Servings: 6
Total Time: 3 Hours 30 Minutes

Ingredients

  • 3 pounds boneless beef chuck (well-marbled), cut into 1-1/2-inch pieces
  • 2 teaspoons salt
  • 1 teaspoon freshly ground black pepper
  • 3 tablespoons olive oil
  • 2 medium yellow onions, cut into 1-inch chunks
  • 7 cloves garlic, peeled and smashed
  • 2 tablespoons balsamic vinegar
  • 1-1/2 tablespoons tomato paste
  • 1/4 cup all-purpose flour
  • 2 cups dry red wine
  • 2 cups beef broth
  • 2 cups water
  • 1 bay leaf
  • 1/2 teaspoon dried thyme
  • 1-1/2 teaspoons sugar
  • 4 large carrots, peeled and cut into 1-inch chunks on a diagonal
  • 1 pound small white boiling potatoes (baby yukons), cut in half
  • Fresh chopped parsley, for serving (optional)

Instructions

  1. Preheat the oven to 325°F and set a rack in the lower middle position.
  2. Pat the beef dry and season with the salt and pepper. In a large Dutch oven or heavy soup pot, heat 1 tablespoon of the olive oil over medium-high heat until hot and shimmering. Brown the meat in 3 batches, turning with tongs, for about 5 minutes per batch; add one tablespoon more oil for each batch. (To sear the meat properly, do not crowd the pan and let the meat develop a nice brown crust before turning with tongs.) Transfer the meat to a large plate and set aside.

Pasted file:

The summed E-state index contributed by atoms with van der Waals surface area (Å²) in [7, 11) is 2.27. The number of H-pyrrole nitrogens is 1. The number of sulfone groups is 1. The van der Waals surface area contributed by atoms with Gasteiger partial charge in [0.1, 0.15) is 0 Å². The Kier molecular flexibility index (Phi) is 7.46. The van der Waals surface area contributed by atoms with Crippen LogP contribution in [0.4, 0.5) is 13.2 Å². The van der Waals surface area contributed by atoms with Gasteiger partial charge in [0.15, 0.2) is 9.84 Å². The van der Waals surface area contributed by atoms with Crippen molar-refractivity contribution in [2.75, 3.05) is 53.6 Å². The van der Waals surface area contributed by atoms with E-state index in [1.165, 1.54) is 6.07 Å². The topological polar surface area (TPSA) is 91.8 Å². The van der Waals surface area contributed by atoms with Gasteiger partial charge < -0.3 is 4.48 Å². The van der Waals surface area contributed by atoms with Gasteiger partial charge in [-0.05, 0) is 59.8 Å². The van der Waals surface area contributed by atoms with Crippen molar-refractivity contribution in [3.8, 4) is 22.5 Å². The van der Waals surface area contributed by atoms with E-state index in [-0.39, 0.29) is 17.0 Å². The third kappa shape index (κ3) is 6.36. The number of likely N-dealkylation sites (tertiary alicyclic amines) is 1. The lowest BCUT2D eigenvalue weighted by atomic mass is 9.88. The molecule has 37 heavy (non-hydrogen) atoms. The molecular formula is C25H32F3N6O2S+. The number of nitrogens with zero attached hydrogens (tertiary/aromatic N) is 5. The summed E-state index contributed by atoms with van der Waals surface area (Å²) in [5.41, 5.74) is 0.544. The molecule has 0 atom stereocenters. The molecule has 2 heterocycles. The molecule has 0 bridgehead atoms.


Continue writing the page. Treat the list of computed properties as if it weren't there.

3. Add the onions, garlic and balsamic vinegar; cook, stirring with a wooden spoon and scraping the brown bits from bottom of the pan, for about 5 minutes. Add the tomato paste and cook for a minute more. Add the beef with its juices back to the pan and sprinkle with the flour. Stir with wooden spoon until the flour is dissolved, 1 to 2 minutes. Add the wine, beef broth, water, bay leaf, thyme, and sugar. Stir with a wooden spoon to loosen any brown bits from the bottom of the pan and bring to a boil. Cover the pot with a lid, transfer to the preheated oven, and braise for 2 hours.